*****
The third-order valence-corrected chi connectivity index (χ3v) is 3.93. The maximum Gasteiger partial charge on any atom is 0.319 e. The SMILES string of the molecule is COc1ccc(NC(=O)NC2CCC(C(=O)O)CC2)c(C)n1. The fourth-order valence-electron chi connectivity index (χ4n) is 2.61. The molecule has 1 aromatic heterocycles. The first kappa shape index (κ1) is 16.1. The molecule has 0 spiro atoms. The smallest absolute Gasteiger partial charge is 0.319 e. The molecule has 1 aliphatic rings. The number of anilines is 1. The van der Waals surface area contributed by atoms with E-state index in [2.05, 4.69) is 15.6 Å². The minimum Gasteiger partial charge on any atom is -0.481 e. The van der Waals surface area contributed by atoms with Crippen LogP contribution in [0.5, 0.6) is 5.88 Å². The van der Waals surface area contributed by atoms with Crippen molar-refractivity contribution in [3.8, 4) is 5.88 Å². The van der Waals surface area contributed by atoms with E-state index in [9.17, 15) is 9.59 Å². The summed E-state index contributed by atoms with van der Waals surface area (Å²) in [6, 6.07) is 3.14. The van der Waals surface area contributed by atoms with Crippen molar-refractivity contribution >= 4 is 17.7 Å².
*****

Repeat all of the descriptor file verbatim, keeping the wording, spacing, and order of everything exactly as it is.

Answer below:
The third-order valence-corrected chi connectivity index (χ3v) is 3.93. The maximum Gasteiger partial charge on any atom is 0.319 e. The SMILES string of the molecule is COc1ccc(NC(=O)NC2CCC(C(=O)O)CC2)c(C)n1. The fourth-order valence-electron chi connectivity index (χ4n) is 2.61. The molecule has 1 aromatic heterocycles. The first kappa shape index (κ1) is 16.1. The molecule has 0 spiro atoms. The smallest absolute Gasteiger partial charge is 0.319 e. The molecule has 1 aliphatic rings. The number of anilines is 1. The van der Waals surface area contributed by atoms with E-state index in [2.05, 4.69) is 15.6 Å². The minimum Gasteiger partial charge on any atom is -0.481 e. The van der Waals surface area contributed by atoms with Crippen LogP contribution in [0.5, 0.6) is 5.88 Å². The van der Waals surface area contributed by atoms with Crippen molar-refractivity contribution in [3.8, 4) is 5.88 Å². The van der Waals surface area contributed by atoms with E-state index in [9.17, 15) is 9.59 Å². The summed E-state index contributed by atoms with van der Waals surface area (Å²) in [6, 6.07) is 3.14. The van der Waals surface area contributed by atoms with Crippen molar-refractivity contribution >= 4 is 17.7 Å².